Friday, April 22, 2011

Krugman says MMT again

He really needs to stop doing this. What's next -- Yglesias is going to bring it up? Back to Krugman:
Does the same thing hold true for the federal government? Well, the feds have the Fed, which can print money. But there are constraints on that, too — they’re not as sharp as the constraints on governments that can’t print money, but too much reliance on the printing press leads to unacceptable inflation. (Cue the MMT people — but after repeated discussions, I still don’t get how they sidestep the issue of limits on seignorage.)

So taxes are, first and foremost, about paying for what the government buys (duh). It’s true that they can also affect aggregate demand, and that may be something you want to do. But that really is a secondary issue.

And may I say that now is an especially peculiar time to think that taxes matter only if they reduce consumption. We have lots of excess capacity in the economy; the government can easily buy more goods and services without requiring that the private sector buy less. The only reason to raise taxes now, or promise future rises, is to address solvency concerns.
The Government can acquire real goods and services without spending money at all. Conscription. Kelo. Extension of the copyright act. The list goes on. Taxes, first and foremost, are a manifestation of sovereign power and thus lay the groundwork for fiat money. By draining the private sector of the funds it needs to purchase it's own output, they create room for the Government to take that output without generating inflation. Contra Krugman, now is an excellent time to understand how taxes reduce consumption because we are in a recession due to lack of aggregate demand due to lousy household balance sheets, and high taxes are preventing those balance sheets from being repaired. Last point to Krugman:
Discussions like this really disturb me; they indicate that there are a lot of people with Ph.D.s in economics who can throw around a lot of jargon, but when push comes to shove, have no coherent picture whatsoever of how the pieces fit together.
So true. Also, people with Nobel Prizes in economics demonstrate the same failings.


Blogger Detroit Dan said...

Exactly what I was thinking. Thanks for the good work...

9:22 PM  
Blogger BadTux said...

This comment has been removed by the author.

8:40 PM  
Blogger BadTux said...

we are in a recession due to lack of aggregate demand due to lousy household balance sheets,

Granted, there is a lack of aggregate demand and that's the primary reason we're in recession. But...

and high taxes are preventing those balance sheets from being repaired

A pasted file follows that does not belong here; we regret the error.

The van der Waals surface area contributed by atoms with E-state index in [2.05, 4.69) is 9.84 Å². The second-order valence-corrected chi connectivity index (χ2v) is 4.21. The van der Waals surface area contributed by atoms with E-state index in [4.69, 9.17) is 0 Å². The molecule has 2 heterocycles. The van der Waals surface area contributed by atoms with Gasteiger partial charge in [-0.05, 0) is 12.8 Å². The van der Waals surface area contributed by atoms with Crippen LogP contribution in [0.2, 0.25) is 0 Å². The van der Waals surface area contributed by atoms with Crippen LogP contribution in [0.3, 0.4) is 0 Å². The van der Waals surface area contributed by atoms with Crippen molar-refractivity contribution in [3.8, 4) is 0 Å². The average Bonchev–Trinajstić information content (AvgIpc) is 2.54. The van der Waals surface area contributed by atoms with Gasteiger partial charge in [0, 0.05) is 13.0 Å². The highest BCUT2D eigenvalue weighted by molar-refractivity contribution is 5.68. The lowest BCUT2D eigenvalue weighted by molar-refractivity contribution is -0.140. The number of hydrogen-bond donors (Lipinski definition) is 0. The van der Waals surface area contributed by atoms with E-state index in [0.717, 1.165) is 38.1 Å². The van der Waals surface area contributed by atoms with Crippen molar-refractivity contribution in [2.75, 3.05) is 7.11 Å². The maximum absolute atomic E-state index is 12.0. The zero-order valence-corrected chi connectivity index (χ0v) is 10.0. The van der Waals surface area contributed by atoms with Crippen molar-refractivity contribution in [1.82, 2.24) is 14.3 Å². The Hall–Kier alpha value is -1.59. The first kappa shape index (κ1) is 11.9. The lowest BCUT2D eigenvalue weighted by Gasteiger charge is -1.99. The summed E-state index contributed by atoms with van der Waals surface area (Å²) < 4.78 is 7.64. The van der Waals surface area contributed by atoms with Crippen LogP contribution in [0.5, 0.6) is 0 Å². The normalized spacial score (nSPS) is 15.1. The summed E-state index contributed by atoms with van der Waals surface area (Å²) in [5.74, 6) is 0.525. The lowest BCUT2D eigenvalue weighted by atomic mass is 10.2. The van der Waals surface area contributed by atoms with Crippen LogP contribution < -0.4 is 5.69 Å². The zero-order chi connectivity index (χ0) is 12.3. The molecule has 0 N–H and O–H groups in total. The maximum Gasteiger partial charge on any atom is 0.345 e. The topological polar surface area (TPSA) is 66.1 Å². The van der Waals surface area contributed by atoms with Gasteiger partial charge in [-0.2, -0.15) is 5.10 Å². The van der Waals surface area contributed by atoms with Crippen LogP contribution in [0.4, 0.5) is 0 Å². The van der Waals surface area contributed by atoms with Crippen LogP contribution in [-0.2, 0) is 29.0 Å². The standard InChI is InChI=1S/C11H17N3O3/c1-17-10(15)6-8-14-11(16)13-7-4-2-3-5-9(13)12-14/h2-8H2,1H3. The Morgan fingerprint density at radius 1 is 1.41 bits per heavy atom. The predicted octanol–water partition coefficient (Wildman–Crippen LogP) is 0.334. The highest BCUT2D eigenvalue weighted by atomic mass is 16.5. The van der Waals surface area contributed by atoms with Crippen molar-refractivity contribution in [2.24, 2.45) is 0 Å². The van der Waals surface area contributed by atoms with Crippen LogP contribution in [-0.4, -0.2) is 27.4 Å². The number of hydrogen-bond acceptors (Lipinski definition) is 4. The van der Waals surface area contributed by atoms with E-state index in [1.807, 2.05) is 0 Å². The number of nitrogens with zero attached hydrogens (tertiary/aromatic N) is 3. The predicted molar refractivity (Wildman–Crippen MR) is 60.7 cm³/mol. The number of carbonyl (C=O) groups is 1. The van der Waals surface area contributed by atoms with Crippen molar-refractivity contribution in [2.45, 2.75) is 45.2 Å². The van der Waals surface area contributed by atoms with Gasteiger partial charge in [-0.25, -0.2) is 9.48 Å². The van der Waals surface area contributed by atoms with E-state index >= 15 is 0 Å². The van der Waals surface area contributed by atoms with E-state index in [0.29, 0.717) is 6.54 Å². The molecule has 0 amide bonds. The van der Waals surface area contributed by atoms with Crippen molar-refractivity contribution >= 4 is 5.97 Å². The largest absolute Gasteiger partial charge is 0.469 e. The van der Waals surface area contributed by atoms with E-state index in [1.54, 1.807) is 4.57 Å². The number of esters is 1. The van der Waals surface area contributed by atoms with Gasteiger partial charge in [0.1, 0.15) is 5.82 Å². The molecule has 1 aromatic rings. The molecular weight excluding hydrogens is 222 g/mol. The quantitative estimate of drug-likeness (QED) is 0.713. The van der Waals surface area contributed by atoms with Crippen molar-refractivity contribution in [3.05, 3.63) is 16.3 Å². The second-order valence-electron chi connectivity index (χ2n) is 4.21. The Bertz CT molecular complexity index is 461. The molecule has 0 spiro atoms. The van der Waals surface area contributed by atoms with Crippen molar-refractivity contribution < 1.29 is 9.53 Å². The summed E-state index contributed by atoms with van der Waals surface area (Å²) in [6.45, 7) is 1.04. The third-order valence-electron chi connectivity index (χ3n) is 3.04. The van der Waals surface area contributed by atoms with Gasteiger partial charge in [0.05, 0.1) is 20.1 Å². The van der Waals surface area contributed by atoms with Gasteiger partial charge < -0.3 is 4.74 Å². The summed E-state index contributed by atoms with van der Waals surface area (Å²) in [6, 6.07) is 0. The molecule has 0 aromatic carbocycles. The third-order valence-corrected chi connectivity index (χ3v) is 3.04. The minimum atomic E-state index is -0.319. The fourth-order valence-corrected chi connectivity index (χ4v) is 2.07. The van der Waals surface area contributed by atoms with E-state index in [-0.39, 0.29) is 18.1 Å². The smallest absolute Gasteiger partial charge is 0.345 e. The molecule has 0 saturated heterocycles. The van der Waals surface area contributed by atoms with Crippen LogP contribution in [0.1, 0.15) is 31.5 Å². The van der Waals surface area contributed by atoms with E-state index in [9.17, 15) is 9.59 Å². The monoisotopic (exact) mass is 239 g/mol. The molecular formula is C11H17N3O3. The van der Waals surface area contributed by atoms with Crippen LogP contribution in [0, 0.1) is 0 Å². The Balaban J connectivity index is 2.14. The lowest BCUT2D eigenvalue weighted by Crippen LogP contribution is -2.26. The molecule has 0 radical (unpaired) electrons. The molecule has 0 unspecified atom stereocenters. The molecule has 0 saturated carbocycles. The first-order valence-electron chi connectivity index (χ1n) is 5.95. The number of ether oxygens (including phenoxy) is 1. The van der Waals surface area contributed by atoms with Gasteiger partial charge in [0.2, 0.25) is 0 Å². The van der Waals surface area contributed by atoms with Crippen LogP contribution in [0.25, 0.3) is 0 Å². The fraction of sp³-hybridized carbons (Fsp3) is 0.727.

That is an astounding assertion, given that the United States has the lowest taxes of any OECD nation other than those economic powerhouses Mexico and Turkey, and lower taxes today than during that horror of peace and prosperity that was the Clinton Administration. The main issue with balance sheets appears to be a decline in real income amongst the consumer class (the bottom 90% of the population) caused by stagnant incomes, unemployment, a collapse in the asset price of the only real asset they own (their home), and soaring prices for necessities such as gasoline and food. I see evidence of all of these in the statistical numbers. But I look and look, but I fail to see any evidence that taxes are having any real impact upon individuals' balance sheets, since of the many taxes levied upon the consumer class, only the property tax is a balance sheet tax, and the property tax has actually *declined* due to collapsing housing values. Do you have any such evidence with which to enlighten a poor wayfaring penguin?

- Badtux the Curiously Snarky Penguin

8:51 PM  
Blogger Jazzbumpa said...

What Tux said.

Plus, we aren't being taxed enough to keep public education sound; and the nation's neglected infrastructure is crumbling around us.

Further, at least as far as Federal Income tax goes, 40 to 50% of the population doesn't pay any.

The typical household is in a balance sheet problem because real wages at the median have stagnated for over three decades, and every penny of economic growth and productivity improvement has been captured by those above the median, and the higher up, the more they got.

Meanwhile, we all want a smart phone and a big screen TV.


9:28 AM  
Blogger Sarah said...

What the Penguin said... (and just when I was beginning to think- through reading Interfluidity- that MMT might not be completely crazy after all.)

Excuse me? I can't afford stuff because MY TAXES are too high? Right. Not having a job couldn't POSSIBLY have anything to do with it.

8:27 AM  

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